Michigan reported on Tuesday afternoon that more than 12,500 people have already registered to vote in the state on the same day – that’s higher than President Donald Trump’s winning margin in the key swing state during the 2016 presidential election.
Trump won a total of 2,279,543 votes in Michigan in 2016, compared to 2,268,839 votes cast for former Democratic presidential candidate Hillary Clinton. The president carried the state with only 10,704 votes. His narrow victory in the Midwest state came after former President Barack Obama carried the state in 2008 and 2012, as did the Democratic candidates in all presidential elections since 1992.
Tracy Wimmer, Director of Media Relations for Michigan Secretary of State Jocelyn Benson, told Washington Newsday in an e-mail that a total of 12,530 people nationwide registered to vote at 2:30 p.m. on Tuesday, the day of the election. “We do not have figures broken down by jurisdiction at this time,” Wimmer said, but she noted that there will be more updates later in the day.
It is not known whether these newly registered voters were planning to support Trump or the Democratic presidential candidate, Joe Biden. Michigan does not require voters to register with any particular political party.
Jonathan Oosting, a political journalist with the nonprofit news organization Bridge Michigan, reported on Twitter that there were reports of long queues at the writers’ offices in Ann Arbor, the seat of the University of Michigan, and at Grand Valley State University. He pointed out that same-day voter registration is a popular option in college cities. National polls show that younger voters are much more likely to support Biden and Democrats.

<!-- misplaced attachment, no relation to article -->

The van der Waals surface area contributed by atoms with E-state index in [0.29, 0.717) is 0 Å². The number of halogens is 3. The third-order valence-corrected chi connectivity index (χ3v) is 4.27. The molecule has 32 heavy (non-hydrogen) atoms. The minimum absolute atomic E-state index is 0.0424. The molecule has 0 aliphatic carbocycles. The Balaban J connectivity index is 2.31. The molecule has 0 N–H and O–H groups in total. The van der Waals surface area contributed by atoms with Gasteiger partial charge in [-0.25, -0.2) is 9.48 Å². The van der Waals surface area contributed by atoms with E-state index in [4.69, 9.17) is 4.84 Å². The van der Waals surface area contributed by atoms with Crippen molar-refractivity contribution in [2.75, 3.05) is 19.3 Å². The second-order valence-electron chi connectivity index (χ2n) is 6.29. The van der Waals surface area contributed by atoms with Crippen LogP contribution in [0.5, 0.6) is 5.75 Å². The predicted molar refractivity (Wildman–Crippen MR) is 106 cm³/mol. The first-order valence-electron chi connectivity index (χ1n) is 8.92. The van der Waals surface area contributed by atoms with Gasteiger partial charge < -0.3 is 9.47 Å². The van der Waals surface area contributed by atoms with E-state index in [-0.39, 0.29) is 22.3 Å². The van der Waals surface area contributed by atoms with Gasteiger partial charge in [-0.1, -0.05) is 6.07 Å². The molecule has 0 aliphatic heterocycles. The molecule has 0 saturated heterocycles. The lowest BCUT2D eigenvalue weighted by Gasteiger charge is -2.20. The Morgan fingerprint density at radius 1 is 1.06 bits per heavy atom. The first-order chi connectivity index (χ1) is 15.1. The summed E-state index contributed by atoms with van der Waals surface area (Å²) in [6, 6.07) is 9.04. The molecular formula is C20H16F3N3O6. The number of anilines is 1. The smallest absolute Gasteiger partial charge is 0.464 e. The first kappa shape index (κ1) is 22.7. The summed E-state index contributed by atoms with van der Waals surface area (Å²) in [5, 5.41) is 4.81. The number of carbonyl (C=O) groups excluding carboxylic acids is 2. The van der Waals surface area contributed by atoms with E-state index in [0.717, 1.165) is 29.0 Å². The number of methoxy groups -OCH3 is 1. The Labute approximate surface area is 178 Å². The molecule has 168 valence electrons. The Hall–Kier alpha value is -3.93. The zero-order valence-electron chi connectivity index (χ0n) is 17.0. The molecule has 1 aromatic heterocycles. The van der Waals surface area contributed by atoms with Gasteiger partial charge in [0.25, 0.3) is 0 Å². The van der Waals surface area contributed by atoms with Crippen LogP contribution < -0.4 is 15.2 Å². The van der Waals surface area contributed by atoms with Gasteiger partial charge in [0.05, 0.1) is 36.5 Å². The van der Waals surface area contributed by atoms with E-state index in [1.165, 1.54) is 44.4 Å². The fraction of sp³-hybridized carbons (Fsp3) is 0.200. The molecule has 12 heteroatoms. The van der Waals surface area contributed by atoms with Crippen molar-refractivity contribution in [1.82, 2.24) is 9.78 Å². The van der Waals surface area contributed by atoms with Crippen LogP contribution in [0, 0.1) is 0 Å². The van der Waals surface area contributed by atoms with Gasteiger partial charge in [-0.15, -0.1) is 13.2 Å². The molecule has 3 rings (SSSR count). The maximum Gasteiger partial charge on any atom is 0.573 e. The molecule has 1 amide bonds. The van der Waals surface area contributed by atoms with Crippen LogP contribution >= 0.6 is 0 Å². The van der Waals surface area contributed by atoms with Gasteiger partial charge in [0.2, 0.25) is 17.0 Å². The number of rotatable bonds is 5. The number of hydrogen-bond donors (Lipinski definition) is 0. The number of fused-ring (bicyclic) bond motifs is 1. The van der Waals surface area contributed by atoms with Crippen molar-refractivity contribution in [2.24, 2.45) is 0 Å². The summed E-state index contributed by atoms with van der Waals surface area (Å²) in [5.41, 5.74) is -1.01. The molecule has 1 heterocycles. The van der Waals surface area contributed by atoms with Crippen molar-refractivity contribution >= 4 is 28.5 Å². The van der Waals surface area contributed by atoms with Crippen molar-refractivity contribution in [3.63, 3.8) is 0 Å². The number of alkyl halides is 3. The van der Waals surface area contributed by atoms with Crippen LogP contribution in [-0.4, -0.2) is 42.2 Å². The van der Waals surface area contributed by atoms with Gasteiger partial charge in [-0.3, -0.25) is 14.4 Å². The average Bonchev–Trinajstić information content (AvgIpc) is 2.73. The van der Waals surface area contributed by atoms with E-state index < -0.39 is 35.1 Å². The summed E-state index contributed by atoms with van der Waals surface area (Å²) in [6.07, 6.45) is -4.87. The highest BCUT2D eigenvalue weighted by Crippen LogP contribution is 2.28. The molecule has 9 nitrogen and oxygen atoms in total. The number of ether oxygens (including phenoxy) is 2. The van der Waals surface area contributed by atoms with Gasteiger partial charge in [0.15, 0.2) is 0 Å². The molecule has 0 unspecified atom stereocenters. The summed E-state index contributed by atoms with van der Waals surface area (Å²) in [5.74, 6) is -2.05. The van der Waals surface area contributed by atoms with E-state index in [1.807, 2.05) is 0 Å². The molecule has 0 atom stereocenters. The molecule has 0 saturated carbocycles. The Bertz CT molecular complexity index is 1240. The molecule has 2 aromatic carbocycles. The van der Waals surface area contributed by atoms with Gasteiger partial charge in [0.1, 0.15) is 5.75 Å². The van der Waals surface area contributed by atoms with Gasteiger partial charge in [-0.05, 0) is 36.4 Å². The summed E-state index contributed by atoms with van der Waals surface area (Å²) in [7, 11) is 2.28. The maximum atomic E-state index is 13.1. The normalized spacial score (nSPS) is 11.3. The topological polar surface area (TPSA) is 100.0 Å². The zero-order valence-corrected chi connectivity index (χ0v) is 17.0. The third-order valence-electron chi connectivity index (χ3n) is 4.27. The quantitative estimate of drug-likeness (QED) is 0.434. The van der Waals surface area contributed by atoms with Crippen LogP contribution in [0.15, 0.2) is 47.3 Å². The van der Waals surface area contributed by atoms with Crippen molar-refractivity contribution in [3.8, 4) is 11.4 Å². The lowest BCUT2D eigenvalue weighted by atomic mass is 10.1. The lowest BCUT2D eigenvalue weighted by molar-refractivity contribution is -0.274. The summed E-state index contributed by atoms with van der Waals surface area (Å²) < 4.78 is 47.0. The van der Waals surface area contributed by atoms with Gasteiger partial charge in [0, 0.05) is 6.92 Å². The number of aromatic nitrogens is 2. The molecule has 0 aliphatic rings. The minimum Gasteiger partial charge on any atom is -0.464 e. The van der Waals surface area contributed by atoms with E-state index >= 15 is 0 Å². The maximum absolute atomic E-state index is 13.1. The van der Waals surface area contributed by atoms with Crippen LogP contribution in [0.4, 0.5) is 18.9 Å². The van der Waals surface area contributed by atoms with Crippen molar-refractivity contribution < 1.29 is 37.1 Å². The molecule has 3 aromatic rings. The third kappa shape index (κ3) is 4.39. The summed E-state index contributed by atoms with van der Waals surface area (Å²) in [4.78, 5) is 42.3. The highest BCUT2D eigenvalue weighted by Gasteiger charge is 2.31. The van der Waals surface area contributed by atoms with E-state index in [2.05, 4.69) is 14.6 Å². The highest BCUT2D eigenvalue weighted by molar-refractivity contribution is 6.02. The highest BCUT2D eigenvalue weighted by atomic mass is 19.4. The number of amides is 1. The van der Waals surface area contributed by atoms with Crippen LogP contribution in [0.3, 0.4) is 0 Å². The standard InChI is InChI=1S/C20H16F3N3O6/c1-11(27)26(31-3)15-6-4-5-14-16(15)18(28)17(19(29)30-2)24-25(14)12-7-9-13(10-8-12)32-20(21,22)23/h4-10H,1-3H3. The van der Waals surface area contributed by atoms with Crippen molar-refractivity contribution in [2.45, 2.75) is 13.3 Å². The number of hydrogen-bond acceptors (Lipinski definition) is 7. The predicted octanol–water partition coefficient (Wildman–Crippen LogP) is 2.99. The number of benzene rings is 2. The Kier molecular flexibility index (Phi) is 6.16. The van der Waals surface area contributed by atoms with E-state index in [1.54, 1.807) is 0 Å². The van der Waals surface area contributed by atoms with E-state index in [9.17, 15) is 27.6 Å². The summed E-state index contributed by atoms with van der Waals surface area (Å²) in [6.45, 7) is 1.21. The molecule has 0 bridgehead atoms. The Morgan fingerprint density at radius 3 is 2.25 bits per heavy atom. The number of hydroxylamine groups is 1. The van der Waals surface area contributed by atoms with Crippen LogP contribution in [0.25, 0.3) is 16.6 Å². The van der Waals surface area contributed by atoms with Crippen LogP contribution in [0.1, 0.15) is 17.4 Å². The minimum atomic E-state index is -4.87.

Same day voter registration was not permitted in Michigan during the 2016 presidential election. The law was changed after the Michiganers adopted Proposition 3 during the 2018 midterm elections. A total of 21 states and Washington, D.C. currently allow same-day voter registration for presidential elections – including Alaska, California, Colorado, Connecticut, Hawaii, Idaho, Illinois, Iowa, Maine, Maryland, Minnesota, Montana, Nevada, New Hampshire, Rhode Island, Utah, Vermont, Washington, Wisconsin and Wyoming.
Michigan is considered an important swing state, which both candidates want to win in order to secure victory in Electoral College. Biden hopes to win the state back for the Democrats, while Trump is trying to keep the ground he has gained for the Republicans in 2016. Recent out-of-state polls suggest that Biden is favored to win, but his lead in most polls is within the margin of error.
The current Real Clear Politics average of the Michigan polls shows that Biden is in the lead in that state with just over 4 percentage points. The Democrats are supported by an average of 50 percent of the state’s likely voters, while Trump is supported by only 45.8 percent. The latest survey by Morning Consult in Michigan showed that Biden is about 7 points ahead of Trump – or 51.8 percent to 44.5 percent. An October poll by Fox News found Biden 12 points ahead of Trump, with only 40 percent of likely Michigan voters supporting Trump and 52 percent supporting Biden.